The workshop took place Friday, 25 March 2022, at the University of Liverpool, in room 6.05 (6th floor seminar room) in the EEE building.


In computer-science applications, the amount of memory used is often the more limiting factor compared to running time alone.

This workshop brings experts from data structures, the analysis of algorithms, and streaming algorithms together to disseminate latest developments in the field and foster new collaborations.


Friday, 25 March 2022

Schedule (tentative) Title
09:30 - 10:15 Sebastian Wild Space-efficient data structures for trees and graphs
10:15 - 11:00 Rajeev Raman Compressing Bit-Vectors
11:00 - 11:30 Coffee Break  
11:30 - 12:15 Louisa Seelbach Benkner Empirical Entropy for Trees
12:15 - 13:00 Cécile Mailler Voronoi cells in random trees
13:00 Reception  

Welcome & Introduction

  • Sebastian Wild (University of Liverpool)
    Space-efficient data structures for trees and graphs
    The first part of this talk will introduce you to the fundamental ideas from succinct data structures; no prior exposure required. The second part introduces approaches and current challenges for dealing with structural data such as trees and graphs when space comes at a premium.

Invited speakers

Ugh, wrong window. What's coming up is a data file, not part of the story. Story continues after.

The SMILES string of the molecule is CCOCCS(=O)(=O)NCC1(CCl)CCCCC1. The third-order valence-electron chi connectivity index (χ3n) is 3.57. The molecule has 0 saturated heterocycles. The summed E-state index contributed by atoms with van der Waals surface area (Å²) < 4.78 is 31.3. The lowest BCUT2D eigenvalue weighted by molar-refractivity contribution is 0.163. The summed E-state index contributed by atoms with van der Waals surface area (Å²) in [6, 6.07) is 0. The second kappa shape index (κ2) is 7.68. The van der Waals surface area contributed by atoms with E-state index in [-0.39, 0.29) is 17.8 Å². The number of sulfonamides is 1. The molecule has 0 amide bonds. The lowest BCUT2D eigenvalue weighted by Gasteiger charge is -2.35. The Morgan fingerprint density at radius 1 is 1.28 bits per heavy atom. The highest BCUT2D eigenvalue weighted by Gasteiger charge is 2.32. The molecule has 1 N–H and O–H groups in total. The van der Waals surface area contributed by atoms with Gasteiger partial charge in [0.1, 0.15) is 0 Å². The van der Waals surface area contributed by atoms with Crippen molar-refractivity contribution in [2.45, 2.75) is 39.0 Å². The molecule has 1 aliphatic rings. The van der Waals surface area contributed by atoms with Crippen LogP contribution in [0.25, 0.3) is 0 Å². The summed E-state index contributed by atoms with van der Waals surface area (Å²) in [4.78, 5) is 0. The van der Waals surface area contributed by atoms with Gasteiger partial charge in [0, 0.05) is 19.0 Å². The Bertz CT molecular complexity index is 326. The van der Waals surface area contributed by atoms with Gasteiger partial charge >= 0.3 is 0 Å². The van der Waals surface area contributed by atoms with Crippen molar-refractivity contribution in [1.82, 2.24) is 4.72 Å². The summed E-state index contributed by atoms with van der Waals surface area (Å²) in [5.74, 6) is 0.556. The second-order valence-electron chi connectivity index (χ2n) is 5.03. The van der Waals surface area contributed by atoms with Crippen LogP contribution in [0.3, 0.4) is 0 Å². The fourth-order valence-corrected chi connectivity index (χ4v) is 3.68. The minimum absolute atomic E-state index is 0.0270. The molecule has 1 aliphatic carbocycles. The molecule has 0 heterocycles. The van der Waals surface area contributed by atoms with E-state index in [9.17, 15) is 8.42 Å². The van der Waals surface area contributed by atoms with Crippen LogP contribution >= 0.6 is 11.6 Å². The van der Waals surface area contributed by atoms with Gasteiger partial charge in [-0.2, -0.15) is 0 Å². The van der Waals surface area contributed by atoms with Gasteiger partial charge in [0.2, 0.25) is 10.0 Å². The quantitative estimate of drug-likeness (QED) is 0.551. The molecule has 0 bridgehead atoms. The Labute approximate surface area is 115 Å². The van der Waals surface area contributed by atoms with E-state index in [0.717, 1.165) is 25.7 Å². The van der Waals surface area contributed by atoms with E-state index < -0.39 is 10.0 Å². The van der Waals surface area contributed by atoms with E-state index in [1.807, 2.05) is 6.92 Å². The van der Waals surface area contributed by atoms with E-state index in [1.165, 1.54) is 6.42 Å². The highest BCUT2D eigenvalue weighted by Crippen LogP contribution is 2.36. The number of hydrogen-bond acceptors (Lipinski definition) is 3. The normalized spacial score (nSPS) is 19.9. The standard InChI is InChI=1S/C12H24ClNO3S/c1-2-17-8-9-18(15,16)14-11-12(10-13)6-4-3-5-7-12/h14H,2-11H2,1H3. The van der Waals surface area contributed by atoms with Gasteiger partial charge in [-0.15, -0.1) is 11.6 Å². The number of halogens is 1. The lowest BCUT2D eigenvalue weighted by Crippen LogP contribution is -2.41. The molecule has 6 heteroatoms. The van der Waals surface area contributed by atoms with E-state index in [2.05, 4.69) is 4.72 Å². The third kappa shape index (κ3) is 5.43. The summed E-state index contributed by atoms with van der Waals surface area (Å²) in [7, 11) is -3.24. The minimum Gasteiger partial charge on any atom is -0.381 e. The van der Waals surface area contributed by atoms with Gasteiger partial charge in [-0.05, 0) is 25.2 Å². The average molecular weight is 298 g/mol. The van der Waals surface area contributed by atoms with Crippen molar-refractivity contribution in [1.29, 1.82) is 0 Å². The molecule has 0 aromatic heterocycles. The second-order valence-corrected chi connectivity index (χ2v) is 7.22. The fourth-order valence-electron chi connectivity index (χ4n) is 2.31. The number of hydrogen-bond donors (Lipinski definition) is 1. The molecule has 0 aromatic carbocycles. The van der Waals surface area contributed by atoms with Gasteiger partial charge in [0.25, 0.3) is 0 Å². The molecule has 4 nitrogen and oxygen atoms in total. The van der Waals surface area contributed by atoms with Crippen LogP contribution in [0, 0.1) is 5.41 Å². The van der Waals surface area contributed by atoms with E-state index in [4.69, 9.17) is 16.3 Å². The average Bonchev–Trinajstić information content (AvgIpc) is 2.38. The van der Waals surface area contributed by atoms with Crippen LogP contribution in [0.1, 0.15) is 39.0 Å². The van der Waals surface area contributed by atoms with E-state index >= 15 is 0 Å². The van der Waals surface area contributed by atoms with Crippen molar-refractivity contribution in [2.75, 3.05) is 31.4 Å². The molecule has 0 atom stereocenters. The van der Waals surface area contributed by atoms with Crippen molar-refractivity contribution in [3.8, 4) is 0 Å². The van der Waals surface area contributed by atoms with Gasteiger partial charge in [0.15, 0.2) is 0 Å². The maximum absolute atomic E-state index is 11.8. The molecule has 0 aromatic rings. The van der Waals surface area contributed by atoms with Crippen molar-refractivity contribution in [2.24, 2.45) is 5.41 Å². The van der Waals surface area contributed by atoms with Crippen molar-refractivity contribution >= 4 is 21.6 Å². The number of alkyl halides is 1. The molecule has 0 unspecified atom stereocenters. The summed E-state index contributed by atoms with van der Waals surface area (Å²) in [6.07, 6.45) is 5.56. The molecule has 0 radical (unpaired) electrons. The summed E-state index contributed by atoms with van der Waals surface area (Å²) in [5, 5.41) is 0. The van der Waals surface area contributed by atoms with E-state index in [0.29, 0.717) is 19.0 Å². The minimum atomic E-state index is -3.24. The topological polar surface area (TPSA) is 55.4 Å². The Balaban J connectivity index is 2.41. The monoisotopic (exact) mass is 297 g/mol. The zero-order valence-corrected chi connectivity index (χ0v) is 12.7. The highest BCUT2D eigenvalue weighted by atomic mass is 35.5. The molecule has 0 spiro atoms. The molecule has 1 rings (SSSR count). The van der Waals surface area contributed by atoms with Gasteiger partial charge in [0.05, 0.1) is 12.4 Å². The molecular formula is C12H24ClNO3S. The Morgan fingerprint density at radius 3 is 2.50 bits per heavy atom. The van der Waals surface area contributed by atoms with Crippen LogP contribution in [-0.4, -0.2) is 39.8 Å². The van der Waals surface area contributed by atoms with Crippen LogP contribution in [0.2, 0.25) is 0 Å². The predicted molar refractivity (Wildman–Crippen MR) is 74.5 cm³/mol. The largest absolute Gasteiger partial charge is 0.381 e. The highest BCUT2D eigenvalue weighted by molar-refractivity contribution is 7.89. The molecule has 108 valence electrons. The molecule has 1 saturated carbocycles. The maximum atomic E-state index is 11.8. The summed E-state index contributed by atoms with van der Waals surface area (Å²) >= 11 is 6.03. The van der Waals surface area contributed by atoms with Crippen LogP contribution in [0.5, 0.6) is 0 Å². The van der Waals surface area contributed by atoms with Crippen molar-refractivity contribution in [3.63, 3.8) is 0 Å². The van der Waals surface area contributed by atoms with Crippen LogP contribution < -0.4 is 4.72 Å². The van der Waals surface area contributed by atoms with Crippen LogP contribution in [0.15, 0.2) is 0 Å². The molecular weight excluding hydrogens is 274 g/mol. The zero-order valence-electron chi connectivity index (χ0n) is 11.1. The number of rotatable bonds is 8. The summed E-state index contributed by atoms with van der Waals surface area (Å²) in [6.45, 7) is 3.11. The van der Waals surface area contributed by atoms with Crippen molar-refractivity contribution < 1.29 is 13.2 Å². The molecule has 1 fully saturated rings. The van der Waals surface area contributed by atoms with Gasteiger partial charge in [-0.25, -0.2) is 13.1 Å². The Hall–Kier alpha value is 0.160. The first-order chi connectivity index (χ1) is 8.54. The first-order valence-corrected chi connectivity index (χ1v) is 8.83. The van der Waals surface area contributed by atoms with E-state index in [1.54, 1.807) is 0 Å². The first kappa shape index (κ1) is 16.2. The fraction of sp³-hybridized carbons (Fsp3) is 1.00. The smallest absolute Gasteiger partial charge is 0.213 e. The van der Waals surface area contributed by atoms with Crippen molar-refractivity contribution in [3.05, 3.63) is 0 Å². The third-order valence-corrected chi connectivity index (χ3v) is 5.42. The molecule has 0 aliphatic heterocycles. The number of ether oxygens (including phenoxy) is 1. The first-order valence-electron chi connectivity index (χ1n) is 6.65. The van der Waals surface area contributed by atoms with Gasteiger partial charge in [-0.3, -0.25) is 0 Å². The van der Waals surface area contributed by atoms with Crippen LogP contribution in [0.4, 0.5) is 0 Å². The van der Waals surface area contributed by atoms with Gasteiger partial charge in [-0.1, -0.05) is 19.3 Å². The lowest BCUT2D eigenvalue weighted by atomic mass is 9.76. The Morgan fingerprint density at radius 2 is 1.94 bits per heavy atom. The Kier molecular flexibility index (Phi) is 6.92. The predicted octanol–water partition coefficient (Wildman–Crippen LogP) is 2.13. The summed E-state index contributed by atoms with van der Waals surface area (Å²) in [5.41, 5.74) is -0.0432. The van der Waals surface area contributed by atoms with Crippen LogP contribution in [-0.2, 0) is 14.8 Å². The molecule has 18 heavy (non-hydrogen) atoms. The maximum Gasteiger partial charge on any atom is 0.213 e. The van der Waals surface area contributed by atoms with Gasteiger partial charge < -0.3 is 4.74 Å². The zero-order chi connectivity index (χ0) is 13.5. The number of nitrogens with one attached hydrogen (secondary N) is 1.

• Rajeev Raman (University of Leicester)
    Compressing Bit-Vectors
  • Louisa Seelbach Benkner (University of Siegen)
    Empirical Entropy for Trees
    Whereas for strings, there is basically one notion of empirical entropy, several different notions of empirical entropy for trees have been proposed in the past. This talk gives a survey of existing measures of empirical entropy for trees and carries out a systematic comparison of these measures. Moreover, we review a result on an entropy bound for grammar-based tree compressors from Hucke et al. (2019).
  • Cécile Mailler (University of Bath)
    Voronoi cells in random trees
    In this talk, I will introduce the problem of Voronoi cells in graphs. I will then review two results on Voronoi cells in random trees: the first one by Addario-Berry et al. (2018) on uniform plane rooted trees, and the second one by Drewitz, Heydenreich and M. (2021) on random split trees.


This workshop is support by

  • the London Mathematical Society through the Celebrating New Appointments Scheme,
  • the Department of Computer Science of University of Liverpool, and
  • the Networks Sciences & Technologies (NeST) EEECS School initiative of University of Liverpool


For questions about the organization or program, contact Sebastian Wild.